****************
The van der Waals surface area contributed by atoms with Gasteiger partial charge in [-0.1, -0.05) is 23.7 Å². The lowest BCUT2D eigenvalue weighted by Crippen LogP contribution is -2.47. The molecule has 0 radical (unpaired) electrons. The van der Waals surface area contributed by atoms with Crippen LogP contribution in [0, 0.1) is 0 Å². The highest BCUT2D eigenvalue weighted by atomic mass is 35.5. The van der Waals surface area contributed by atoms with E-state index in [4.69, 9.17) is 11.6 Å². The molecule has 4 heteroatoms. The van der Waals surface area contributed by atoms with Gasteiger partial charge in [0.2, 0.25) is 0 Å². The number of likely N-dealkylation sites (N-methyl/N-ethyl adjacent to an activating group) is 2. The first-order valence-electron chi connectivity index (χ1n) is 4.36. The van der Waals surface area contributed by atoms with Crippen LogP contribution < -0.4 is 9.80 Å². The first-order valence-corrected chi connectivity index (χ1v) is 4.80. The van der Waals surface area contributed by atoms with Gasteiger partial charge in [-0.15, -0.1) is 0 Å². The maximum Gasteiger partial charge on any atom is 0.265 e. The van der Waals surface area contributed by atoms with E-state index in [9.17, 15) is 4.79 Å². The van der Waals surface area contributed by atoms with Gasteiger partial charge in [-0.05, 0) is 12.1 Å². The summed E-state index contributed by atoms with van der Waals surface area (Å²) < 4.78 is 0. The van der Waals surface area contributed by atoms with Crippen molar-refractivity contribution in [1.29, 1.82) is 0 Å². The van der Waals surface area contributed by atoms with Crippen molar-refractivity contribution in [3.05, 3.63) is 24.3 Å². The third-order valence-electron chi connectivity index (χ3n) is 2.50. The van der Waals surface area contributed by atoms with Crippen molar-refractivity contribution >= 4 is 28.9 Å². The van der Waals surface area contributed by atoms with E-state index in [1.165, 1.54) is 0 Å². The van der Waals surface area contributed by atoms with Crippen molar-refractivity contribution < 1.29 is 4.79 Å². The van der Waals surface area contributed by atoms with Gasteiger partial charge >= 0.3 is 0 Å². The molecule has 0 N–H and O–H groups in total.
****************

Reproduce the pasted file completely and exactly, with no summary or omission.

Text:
The van der Waals surface area contributed by atoms with Gasteiger partial charge in [-0.1, -0.05) is 23.7 Å². The lowest BCUT2D eigenvalue weighted by Crippen LogP contribution is -2.47. The molecule has 0 radical (unpaired) electrons. The van der Waals surface area contributed by atoms with Crippen LogP contribution in [0, 0.1) is 0 Å². The highest BCUT2D eigenvalue weighted by atomic mass is 35.5. The van der Waals surface area contributed by atoms with E-state index in [4.69, 9.17) is 11.6 Å². The molecule has 4 heteroatoms. The van der Waals surface area contributed by atoms with Gasteiger partial charge in [0.2, 0.25) is 0 Å². The number of likely N-dealkylation sites (N-methyl/N-ethyl adjacent to an activating group) is 2. The first-order valence-electron chi connectivity index (χ1n) is 4.36. The van der Waals surface area contributed by atoms with Crippen LogP contribution < -0.4 is 9.80 Å². The first-order valence-corrected chi connectivity index (χ1v) is 4.80. The van der Waals surface area contributed by atoms with Gasteiger partial charge in [-0.15, -0.1) is 0 Å². The maximum Gasteiger partial charge on any atom is 0.265 e. The van der Waals surface area contributed by atoms with E-state index in [9.17, 15) is 4.79 Å². The van der Waals surface area contributed by atoms with Gasteiger partial charge in [-0.05, 0) is 12.1 Å². The summed E-state index contributed by atoms with van der Waals surface area (Å²) < 4.78 is 0. The van der Waals surface area contributed by atoms with Crippen molar-refractivity contribution in [1.29, 1.82) is 0 Å². The van der Waals surface area contributed by atoms with Crippen molar-refractivity contribution in [3.05, 3.63) is 24.3 Å². The third-order valence-electron chi connectivity index (χ3n) is 2.50. The van der Waals surface area contributed by atoms with Crippen molar-refractivity contribution >= 4 is 28.9 Å². The van der Waals surface area contributed by atoms with E-state index in [1.165, 1.54) is 0 Å². The van der Waals surface area contributed by atoms with Crippen molar-refractivity contribution < 1.29 is 4.79 Å². The van der Waals surface area contributed by atoms with Gasteiger partial charge >= 0.3 is 0 Å². The molecule has 0 N–H and O–H groups in total.